Low-Code as an Alternative to Custom Coding for Building Your Own Software

What is low-code? Forrester explains that low-code platforms enable rapid delivery of business applications with a minimum of hand-coding and minimal upfront investment in setup, training, and deployment.

Low-code application platforms are known for their visual approach, and high level of automation of the developer’s daily tasks. This allows the developers to maximise the time they spend on providing the actual business value when creating low-code solutions. At Objectivity, thanks to over 3 years of experience in delivering complex solutions to our clients with LCAP, we regularly observe our low-code projects finishing consistently 3-5 times faster than equivalent traditional coding estimates. Very often these projects also require smaller teams than the ones carried out in the classic approach.

The other important advantage of leading low-code platforms is their multi-channel approach. An application built once can be run on a wide range of devices (including mobile and tablet) and accessed across multiple channels, such as chat-bot, text messages and MS Teams chats.

While visual approach helps developers build the software fast, it also changes the way in which people without the IT background can contribute to software projects. For some, this will mean the ability to see, understand and review the system’s business processes. For more tech savvy employees, low-code platforms enable a no-code approach, in which software is created purely through visual modelling. No-code allows them to build their own, less complex applications, which in turn enable them to improve their personal or their team’s productivity.

As opposed to other platforms, which offer rapid development capabilities, such as BPMS (Business Process Management Suite), the General Purpose LCAP cover wide range of solutions and use cases. Mature Low-code platforms are fit for digitalising operations, building customer-facing solutions, as well as building core systems and systems of record.

The benefits of low-code have become attractive not only in the context of building solutions. The development speed, democratic approach and multi-channel capabilities led many COTS providers to adopt low-code as an extension mechanism used to customise their products. For example, Microsoft has now ported most of their Dynamics 365 suite onto the Power Platform, and the low-code approach is the default way of customising their package. There are many more examples, such as Siemens Mendix and SAP partnership, in which the package providers partner with or develop their own low-code platforms to enable more efficient customisation of their software. At Objectivity, we have also successfully used low-code to extend other packages such as Oracle Retail.

Example – A Custom CRM System at a Price of a Packaged Solution

When our client, a high street jewellery retailer operating worldwide, decided to digitalise their customer loyalty and marketing processes, their natural first instinct was to look at ready off-the-shelf CRM systems. As a customer-centric company, they care about making every single one of their customers feel special.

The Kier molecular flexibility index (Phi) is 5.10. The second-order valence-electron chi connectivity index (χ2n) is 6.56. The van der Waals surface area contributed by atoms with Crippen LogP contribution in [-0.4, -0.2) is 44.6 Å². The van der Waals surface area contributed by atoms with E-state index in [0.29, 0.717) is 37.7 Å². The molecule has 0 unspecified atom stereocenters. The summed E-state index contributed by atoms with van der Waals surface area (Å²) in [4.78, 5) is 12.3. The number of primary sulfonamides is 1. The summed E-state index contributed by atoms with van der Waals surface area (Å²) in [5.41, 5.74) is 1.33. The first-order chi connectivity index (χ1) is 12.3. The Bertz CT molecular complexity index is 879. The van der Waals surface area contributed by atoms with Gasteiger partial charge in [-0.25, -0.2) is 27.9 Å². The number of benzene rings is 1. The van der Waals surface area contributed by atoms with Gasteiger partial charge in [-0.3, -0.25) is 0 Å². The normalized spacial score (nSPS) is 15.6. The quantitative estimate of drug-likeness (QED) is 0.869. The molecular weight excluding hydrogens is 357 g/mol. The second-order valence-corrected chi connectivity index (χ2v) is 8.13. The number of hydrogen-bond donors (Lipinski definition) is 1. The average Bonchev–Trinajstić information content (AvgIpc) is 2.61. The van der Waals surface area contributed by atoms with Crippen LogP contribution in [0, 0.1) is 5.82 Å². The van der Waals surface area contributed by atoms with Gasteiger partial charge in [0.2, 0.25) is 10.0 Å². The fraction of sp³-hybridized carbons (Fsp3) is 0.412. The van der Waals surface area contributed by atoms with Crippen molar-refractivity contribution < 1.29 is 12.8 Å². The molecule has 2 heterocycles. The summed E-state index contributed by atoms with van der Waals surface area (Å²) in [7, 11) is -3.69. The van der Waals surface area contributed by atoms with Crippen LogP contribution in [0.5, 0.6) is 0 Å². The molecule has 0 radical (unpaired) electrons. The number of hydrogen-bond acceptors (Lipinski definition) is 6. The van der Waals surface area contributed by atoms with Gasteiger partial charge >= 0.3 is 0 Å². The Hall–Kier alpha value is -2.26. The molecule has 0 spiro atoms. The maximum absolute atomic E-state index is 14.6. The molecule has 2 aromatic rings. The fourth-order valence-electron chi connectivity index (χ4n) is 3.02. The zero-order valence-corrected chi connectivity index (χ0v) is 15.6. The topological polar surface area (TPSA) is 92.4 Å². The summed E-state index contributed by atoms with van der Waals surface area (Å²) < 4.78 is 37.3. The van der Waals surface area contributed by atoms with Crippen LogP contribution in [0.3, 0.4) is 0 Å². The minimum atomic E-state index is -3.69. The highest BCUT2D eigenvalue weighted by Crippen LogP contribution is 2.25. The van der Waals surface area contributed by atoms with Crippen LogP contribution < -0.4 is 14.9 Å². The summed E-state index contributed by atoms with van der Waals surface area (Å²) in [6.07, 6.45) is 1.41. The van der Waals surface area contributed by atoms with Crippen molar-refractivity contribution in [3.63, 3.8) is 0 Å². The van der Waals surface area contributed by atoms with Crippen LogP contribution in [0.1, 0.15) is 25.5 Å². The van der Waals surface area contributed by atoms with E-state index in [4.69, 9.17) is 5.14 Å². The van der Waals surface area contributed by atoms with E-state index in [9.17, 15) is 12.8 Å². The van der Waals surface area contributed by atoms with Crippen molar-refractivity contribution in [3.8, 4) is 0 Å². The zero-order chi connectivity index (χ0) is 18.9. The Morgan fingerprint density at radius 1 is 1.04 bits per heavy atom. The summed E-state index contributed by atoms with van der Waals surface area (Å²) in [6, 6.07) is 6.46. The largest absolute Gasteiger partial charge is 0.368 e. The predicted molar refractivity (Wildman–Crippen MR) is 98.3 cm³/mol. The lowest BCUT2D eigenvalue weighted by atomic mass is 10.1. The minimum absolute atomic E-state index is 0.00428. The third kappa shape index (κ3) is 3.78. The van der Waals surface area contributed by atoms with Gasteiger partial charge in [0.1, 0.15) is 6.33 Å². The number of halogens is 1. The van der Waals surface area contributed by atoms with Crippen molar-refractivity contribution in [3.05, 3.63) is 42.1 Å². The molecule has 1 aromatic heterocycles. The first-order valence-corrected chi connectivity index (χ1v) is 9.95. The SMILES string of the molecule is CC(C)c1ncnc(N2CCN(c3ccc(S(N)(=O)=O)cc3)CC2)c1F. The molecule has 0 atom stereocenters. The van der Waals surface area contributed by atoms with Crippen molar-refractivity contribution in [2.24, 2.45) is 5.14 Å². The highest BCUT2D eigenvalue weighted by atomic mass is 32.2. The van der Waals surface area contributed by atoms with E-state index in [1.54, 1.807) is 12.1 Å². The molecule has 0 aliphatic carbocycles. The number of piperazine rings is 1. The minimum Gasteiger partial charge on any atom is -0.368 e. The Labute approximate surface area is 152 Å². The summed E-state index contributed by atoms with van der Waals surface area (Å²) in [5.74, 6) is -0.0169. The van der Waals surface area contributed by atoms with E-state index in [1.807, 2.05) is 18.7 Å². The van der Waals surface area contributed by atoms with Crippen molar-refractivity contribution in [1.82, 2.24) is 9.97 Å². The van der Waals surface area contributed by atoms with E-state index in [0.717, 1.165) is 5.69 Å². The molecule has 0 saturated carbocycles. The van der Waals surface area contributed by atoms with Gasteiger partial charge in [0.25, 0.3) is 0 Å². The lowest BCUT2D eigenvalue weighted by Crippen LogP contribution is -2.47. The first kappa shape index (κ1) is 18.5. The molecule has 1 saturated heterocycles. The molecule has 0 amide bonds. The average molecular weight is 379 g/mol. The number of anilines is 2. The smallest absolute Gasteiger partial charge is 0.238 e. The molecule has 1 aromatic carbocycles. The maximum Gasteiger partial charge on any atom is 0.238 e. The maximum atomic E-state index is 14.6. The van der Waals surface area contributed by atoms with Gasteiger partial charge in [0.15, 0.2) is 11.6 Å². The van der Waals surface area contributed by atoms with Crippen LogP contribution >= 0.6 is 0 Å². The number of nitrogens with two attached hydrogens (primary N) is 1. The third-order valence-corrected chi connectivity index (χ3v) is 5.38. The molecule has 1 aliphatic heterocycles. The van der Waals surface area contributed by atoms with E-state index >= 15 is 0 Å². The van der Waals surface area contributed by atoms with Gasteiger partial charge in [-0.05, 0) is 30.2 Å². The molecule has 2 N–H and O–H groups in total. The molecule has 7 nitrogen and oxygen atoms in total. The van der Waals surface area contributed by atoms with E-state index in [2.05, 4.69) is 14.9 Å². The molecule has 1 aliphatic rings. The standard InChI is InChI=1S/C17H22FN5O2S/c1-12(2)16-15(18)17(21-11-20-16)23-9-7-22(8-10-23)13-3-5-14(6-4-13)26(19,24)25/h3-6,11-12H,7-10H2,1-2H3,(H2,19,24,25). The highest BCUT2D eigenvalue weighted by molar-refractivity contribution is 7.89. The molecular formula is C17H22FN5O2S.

With their unique process and unique customer insights, it became clear that an off-the-shelf CRM solution would require significant customisation. However, building their own CRM with .NET or Java would have been cost-prohibitive. As their technology partner, Objectivity suggested another way, which was building a custom CRM system utilising the Mendix low-code platform.

This way, we delivered a significantly more cost-efficient solution that was fully tailored to the client’s needs. Furthermore, they can now benefit from the new ability to turn ideas into production changes much faster than it would be possible in the case of a packaged solution, or a system built with traditional coding.

Summary

It’s time to consider a new approach to the traditional build vs buy dilemma. Forrester’s John Bratincevic, in his report Now Tech: General-Purpose Low-Code Development Platforms, Q1 2021, recommends: ‘Digitize Everything — Always; Use Low-Code To Accelerate’.

Building software more often than buying can help companies become more competitive, agile, and responsive to changes. With the use of low-code platforms, the level of time and resources traditionally associated with building your own software can be cut down significantly. This eliminates one of the main advantages buying had over building.

It’s also important to note that building vs buying is often no longer an either-or debate. When you look at the problem as customising vs composing software, low-code emerges as an effective and elegant approach to customising and extending commercial off-the-shelf packages.

If you’d like to identify low-code use cases within your organisation, download our latest “Solving Business Problems with Low-Code: Use Cases & Benefits” eBook.
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Tomasz Filak Programme Director

Tomasz has over 16 years of experience in guiding clients from the United Kingdom and Europe through the digital transformation process. He’s led strategic IT projects worth millions of pounds for customers in various industries, including finance and banking, real estate and retail. Currently, he holds the position of Programme Director and the Head of Low-Code at Objectivity.

See all Tomasz's posts